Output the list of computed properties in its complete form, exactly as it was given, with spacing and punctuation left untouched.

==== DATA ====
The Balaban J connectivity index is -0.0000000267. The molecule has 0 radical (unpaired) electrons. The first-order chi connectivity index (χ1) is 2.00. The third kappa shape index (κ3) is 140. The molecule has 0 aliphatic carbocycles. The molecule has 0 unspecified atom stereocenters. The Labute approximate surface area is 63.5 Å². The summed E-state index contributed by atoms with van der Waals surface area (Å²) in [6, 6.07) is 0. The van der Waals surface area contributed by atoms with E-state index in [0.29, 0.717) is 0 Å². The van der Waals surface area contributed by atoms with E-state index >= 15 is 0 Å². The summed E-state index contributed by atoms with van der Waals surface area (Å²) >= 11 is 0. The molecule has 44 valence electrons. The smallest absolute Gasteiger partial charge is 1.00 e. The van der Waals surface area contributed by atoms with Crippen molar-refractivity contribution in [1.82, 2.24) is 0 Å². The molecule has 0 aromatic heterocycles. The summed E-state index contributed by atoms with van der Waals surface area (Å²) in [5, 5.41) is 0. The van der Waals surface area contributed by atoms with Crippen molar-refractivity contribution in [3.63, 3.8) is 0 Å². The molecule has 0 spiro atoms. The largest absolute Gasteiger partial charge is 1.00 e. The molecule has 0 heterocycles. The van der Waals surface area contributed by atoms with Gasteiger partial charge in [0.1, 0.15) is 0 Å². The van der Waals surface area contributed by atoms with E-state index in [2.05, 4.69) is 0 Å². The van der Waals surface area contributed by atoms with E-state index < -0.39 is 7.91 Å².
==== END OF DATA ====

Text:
The Balaban J connectivity index is -0.0000000267. The molecule has 0 radical (unpaired) electrons. The first-order chi connectivity index (χ1) is 2.00. The third kappa shape index (κ3) is 140. The molecule has 0 aliphatic carbocycles. The molecule has 0 unspecified atom stereocenters. The Labute approximate surface area is 63.5 Å². The summed E-state index contributed by atoms with van der Waals surface area (Å²) in [6, 6.07) is 0. The van der Waals surface area contributed by atoms with E-state index in [0.29, 0.717) is 0 Å². The van der Waals surface area contributed by atoms with E-state index >= 15 is 0 Å². The summed E-state index contributed by atoms with van der Waals surface area (Å²) >= 11 is 0. The molecule has 44 valence electrons. The smallest absolute Gasteiger partial charge is 1.00 e. The van der Waals surface area contributed by atoms with Crippen molar-refractivity contribution in [1.82, 2.24) is 0 Å². The molecule has 0 aromatic heterocycles. The summed E-state index contributed by atoms with van der Waals surface area (Å²) in [5, 5.41) is 0. The van der Waals surface area contributed by atoms with Crippen molar-refractivity contribution in [3.63, 3.8) is 0 Å². The molecule has 0 spiro atoms. The largest absolute Gasteiger partial charge is 1.00 e. The molecule has 0 heterocycles. The van der Waals surface area contributed by atoms with Gasteiger partial charge in [0.1, 0.15) is 0 Å². The van der Waals surface area contributed by atoms with E-state index in [2.05, 4.69) is 0 Å². The van der Waals surface area contributed by atoms with E-state index < -0.39 is 7.91 Å².